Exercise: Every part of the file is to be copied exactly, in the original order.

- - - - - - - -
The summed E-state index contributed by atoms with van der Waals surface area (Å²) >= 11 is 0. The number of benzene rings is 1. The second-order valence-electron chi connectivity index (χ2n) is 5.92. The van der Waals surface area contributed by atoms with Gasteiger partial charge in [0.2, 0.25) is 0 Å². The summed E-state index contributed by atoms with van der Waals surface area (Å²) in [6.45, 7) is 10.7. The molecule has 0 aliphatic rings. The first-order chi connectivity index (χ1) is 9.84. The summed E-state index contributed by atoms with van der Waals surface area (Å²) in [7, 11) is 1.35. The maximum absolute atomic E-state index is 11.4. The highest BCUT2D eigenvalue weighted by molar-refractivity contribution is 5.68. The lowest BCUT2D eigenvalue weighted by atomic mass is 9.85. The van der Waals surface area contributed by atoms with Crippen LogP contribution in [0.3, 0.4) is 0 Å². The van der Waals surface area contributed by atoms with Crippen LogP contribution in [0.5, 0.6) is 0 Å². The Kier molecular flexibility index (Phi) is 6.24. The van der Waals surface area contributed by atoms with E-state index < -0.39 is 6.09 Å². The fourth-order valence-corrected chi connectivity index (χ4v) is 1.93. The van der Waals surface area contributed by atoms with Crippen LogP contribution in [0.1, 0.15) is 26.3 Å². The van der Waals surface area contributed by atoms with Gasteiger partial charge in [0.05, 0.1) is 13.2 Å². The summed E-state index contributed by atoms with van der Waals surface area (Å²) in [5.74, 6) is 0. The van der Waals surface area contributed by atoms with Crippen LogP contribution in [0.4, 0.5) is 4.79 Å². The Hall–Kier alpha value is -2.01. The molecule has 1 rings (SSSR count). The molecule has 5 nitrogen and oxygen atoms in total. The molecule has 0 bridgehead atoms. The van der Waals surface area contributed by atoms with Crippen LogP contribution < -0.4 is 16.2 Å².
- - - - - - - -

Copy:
The summed E-state index contributed by atoms with van der Waals surface area (Å²) >= 11 is 0. The number of benzene rings is 1. The second-order valence-electron chi connectivity index (χ2n) is 5.92. The van der Waals surface area contributed by atoms with Gasteiger partial charge in [0.2, 0.25) is 0 Å². The summed E-state index contributed by atoms with van der Waals surface area (Å²) in [6.45, 7) is 10.7. The molecule has 0 aliphatic rings. The first-order chi connectivity index (χ1) is 9.84. The summed E-state index contributed by atoms with van der Waals surface area (Å²) in [7, 11) is 1.35. The maximum absolute atomic E-state index is 11.4. The highest BCUT2D eigenvalue weighted by molar-refractivity contribution is 5.68. The lowest BCUT2D eigenvalue weighted by atomic mass is 9.85. The van der Waals surface area contributed by atoms with Crippen LogP contribution in [0.3, 0.4) is 0 Å². The van der Waals surface area contributed by atoms with Crippen LogP contribution in [0.5, 0.6) is 0 Å². The Kier molecular flexibility index (Phi) is 6.24. The van der Waals surface area contributed by atoms with E-state index < -0.39 is 6.09 Å². The fourth-order valence-corrected chi connectivity index (χ4v) is 1.93. The van der Waals surface area contributed by atoms with Crippen LogP contribution in [0.1, 0.15) is 26.3 Å². The van der Waals surface area contributed by atoms with Gasteiger partial charge in [0.05, 0.1) is 13.2 Å². The summed E-state index contributed by atoms with van der Waals surface area (Å²) in [5.74, 6) is 0. The van der Waals surface area contributed by atoms with Crippen LogP contribution in [0.4, 0.5) is 4.79 Å². The Hall–Kier alpha value is -2.01. The molecule has 1 rings (SSSR count). The molecule has 5 nitrogen and oxygen atoms in total. The molecule has 0 bridgehead atoms. The van der Waals surface area contributed by atoms with Crippen LogP contribution < -0.4 is 16.2 Å².